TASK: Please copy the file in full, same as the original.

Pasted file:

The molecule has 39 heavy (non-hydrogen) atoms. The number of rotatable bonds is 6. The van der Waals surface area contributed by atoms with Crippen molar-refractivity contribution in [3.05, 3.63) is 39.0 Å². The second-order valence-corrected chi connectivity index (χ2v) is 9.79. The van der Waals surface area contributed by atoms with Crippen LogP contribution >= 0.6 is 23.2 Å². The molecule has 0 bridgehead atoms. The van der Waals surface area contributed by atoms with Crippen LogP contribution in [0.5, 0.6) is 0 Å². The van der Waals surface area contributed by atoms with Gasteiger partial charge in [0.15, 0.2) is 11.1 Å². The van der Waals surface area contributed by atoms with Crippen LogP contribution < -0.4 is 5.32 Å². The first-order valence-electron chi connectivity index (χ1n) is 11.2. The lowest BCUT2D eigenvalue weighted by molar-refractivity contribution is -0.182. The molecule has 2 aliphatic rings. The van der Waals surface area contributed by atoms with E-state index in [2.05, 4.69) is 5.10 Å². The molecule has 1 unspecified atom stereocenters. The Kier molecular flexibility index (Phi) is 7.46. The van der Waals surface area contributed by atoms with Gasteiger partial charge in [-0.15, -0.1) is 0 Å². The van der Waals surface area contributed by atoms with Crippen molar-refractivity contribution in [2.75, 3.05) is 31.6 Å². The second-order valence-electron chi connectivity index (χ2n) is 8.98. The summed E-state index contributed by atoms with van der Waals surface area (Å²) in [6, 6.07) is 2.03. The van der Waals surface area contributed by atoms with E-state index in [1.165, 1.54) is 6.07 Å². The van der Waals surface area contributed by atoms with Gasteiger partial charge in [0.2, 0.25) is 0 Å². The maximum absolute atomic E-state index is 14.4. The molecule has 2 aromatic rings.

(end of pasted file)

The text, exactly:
The molecule has 39 heavy (non-hydrogen) atoms. The number of rotatable bonds is 6. The van der Waals surface area contributed by atoms with Crippen molar-refractivity contribution in [3.05, 3.63) is 39.0 Å². The second-order valence-corrected chi connectivity index (χ2v) is 9.79. The van der Waals surface area contributed by atoms with Crippen LogP contribution >= 0.6 is 23.2 Å². The molecule has 0 bridgehead atoms. The van der Waals surface area contributed by atoms with Crippen LogP contribution in [0.5, 0.6) is 0 Å². The van der Waals surface area contributed by atoms with Gasteiger partial charge in [0.15, 0.2) is 11.1 Å². The van der Waals surface area contributed by atoms with Crippen LogP contribution < -0.4 is 5.32 Å². The first-order valence-electron chi connectivity index (χ1n) is 11.2. The lowest BCUT2D eigenvalue weighted by molar-refractivity contribution is -0.182. The molecule has 2 aliphatic rings. The van der Waals surface area contributed by atoms with E-state index in [2.05, 4.69) is 5.10 Å². The molecule has 1 unspecified atom stereocenters. The Kier molecular flexibility index (Phi) is 7.46. The van der Waals surface area contributed by atoms with Gasteiger partial charge in [-0.15, -0.1) is 0 Å². The van der Waals surface area contributed by atoms with Crippen molar-refractivity contribution in [2.75, 3.05) is 31.6 Å². The second-order valence-electron chi connectivity index (χ2n) is 8.98. The summed E-state index contributed by atoms with van der Waals surface area (Å²) in [6, 6.07) is 2.03. The van der Waals surface area contributed by atoms with E-state index in [1.165, 1.54) is 6.07 Å². The van der Waals surface area contributed by atoms with Gasteiger partial charge in [0.2, 0.25) is 0 Å². The maximum absolute atomic E-state index is 14.4. The molecule has 2 aromatic rings.